I have been an anti-fascist campaigner for over 30 years, and thought I had seen it all. I fought against the National Front in the late Eighties, Combat 18 in the Nineties, the BNP in the noughties and then the English Defence League (EDL) in the 2010s. But as we enter a new decade, the threat from the far right has become more dangerous than ever.
As anti-extremism campaigners, we’ve been investigating the most extreme ideological group I’ve ever seen and have released our findings in our latest report. It is called the Order of Nine Angles (O9A), a British neo-Nazi satanist group that encourages extreme violence among its followers to destabilise society, and overthrow what it sees as Jewish control of global culture and economics.
As the BBC reports, we are calling for it to be banned by the Home Office, and the Home Affairs select committee chair Yvette Cooper MP has urged the Home Secretary to “immediately” refer it to the government’s proscription review group, commenting:
“The evidence they have uncovered about the far-right terror group Order of Nine Angles is deeply disturbing and the Home Secretary should immediately refer it to the Government’s Proscription Review Group. The combination of Nazi-Satanism, extreme violence and sexual abuse makes it particularly troubling and action needs to be taken to prevent them grooming and radicalising other people.”
Although we are seeing a period of decline in the traditional organised far right in this country, globally the far right is on the ascendency. Across Europe, far-right political parties have made headway, and even so far as into government.
Violent groups like C18 have had to be banned in several countries, and as the children born in the digital era hit adulthood, the world of far-right activism has splintered into many different scenes from the alt right to the misogynistic manosphere to anti-Semitic conspiracy circles.
As the battle has shifted online, explicit white supremacist ideology has been subsumed by a wider but more nebulous war – over identity and culture. As a result, the boundaries between far-right ideas and the mainstream debate have become increasingly blurred.
Yet at the same time as the digital sphere has replaced an older threat, it has created a new one: extreme far-right terror. Across the world, far-right terror has surged – from Hanau, to Halle to Christchurch – as a digital culture of peer-to-peer radicalisation has created a self-directed international “community” dedicated to the planning, preparing and promoting of white supremacist inspired murder.
O9A is the most extreme satanist group in the world, so much so that some of the material put out by the group is so disturbing it is held in a secure section at the British Library and can only be accessed under supervision. It encourages followers to engage in forbidden and illegal acts of extreme violence.
The founder of the movement, David Myatt, has been explicit in his nihilistic aims, saying that he has tried to “create some things which can disrupt our societies and which can lead to the creation of strong, really dangerous, ruthless individuals”.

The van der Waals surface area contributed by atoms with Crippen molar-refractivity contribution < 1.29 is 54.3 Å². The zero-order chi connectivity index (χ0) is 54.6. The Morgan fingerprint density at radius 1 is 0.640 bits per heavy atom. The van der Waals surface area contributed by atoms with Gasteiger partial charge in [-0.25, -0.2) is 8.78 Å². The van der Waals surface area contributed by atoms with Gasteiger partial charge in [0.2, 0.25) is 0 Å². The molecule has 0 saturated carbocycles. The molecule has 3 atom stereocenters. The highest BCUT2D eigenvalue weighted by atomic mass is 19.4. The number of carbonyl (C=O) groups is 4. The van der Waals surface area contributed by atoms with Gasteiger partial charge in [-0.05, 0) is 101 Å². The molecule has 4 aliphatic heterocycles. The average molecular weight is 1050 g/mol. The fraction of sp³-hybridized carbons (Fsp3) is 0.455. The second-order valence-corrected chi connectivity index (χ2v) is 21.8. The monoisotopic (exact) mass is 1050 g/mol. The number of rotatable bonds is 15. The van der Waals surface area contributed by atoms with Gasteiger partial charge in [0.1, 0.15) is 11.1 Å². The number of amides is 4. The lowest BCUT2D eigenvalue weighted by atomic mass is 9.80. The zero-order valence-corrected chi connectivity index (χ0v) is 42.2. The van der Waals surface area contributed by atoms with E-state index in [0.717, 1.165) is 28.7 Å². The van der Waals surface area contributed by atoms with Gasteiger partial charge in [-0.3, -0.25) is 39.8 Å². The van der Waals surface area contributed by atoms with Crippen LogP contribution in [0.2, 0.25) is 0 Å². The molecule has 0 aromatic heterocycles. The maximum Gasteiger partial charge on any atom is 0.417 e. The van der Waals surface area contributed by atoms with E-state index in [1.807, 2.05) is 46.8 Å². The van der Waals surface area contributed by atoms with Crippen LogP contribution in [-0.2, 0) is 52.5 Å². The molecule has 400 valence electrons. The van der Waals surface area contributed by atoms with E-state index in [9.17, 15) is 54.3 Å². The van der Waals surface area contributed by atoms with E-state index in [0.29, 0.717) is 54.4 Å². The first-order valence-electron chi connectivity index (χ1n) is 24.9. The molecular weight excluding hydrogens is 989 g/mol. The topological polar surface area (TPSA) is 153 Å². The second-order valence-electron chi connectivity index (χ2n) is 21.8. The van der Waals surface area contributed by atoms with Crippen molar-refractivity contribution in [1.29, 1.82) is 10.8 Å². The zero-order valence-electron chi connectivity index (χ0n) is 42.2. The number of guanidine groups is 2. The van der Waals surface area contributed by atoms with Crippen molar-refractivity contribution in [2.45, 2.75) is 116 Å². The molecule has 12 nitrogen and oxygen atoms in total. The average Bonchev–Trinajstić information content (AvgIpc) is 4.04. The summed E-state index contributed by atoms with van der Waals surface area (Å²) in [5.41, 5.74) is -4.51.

In his terrorist handbook, A Practical Guide to The Strategy and Tactics of Revolution, he states clearly that “the whole fabric of this decadent materialistic society must be broken down and destroyed by whatever means are necessary and practical, and however ruthless we have to be, for such ruthlessness is now necessary to save our people and our land…”
O9A’s philosophy of ultimate transgression and depravity explicitly aims to foster such a culture among certain sections of the far right. We have found from our research that it operates by not just disseminating its propaganda but by seeking to infiltrate other extreme groups and covertly spreading its philosophy.
Encrypted digital platforms, such as the messaging service Telegram, are where O9A material is shared. Our research found several Telegram channels dedicated to O9A, on which propaganda, texts and music are shared. One of the largest channels is called “RapeWaffen”, which states its “official beliefs are O9A satanism and Esoteric Rapistism”.
Though traceable back to the Seventies, the movement’s modern incarnation is clandestine and decentralised, which means it is hard to estimate its true size and reach. Though worldwide membership estimates vary between a handful to almost 2,000, it is clear that it has had a resurgence in both the US’s and UK’s most extreme Nazi groups.
Over the last 12 months, four Nazis who were convicted of terrorist offences were linked to O9A and there are two further cases pending. Most disturbing of all is the age of the perpetrators of these crimes – almost all are teenagers and the youngest is only 16, as reported by the Independent.
Worryingly, the role of the O9A and its satanic and cultish beliefs have been overlooked by the authorities. From our in-depth investigations, I have been made aware of at least three examples of when O9A material was overlooked during anti-terrorist raids in recent times, because officers had no idea of the significance of the material they were looking at.
The Home Office recently banned the Nazi Sonnenkrieg Division (SKD) – one of the O9A-influenced groups these people belonged to – though now largely defunct following the jailing of its members.
Our anti-extremism campaign group, Hope Not Hate, believes that there are several more O9A-influenced Nazis linked to SKD, with some key individuals still at large. More worryingly, past experience has told us that O9A will now simply move on to influence and infiltrate other groups.
It’s now time that we take action to ban this group, whose attempts to create a culture of evil pose a serious and real threat to our society.
Nick Lowles is chief executive of HOPE not hate. Read HOPE not hate’s latest report into extremist groups here.
This article was updated to include other voices calling for O9A to be outlawed by the government.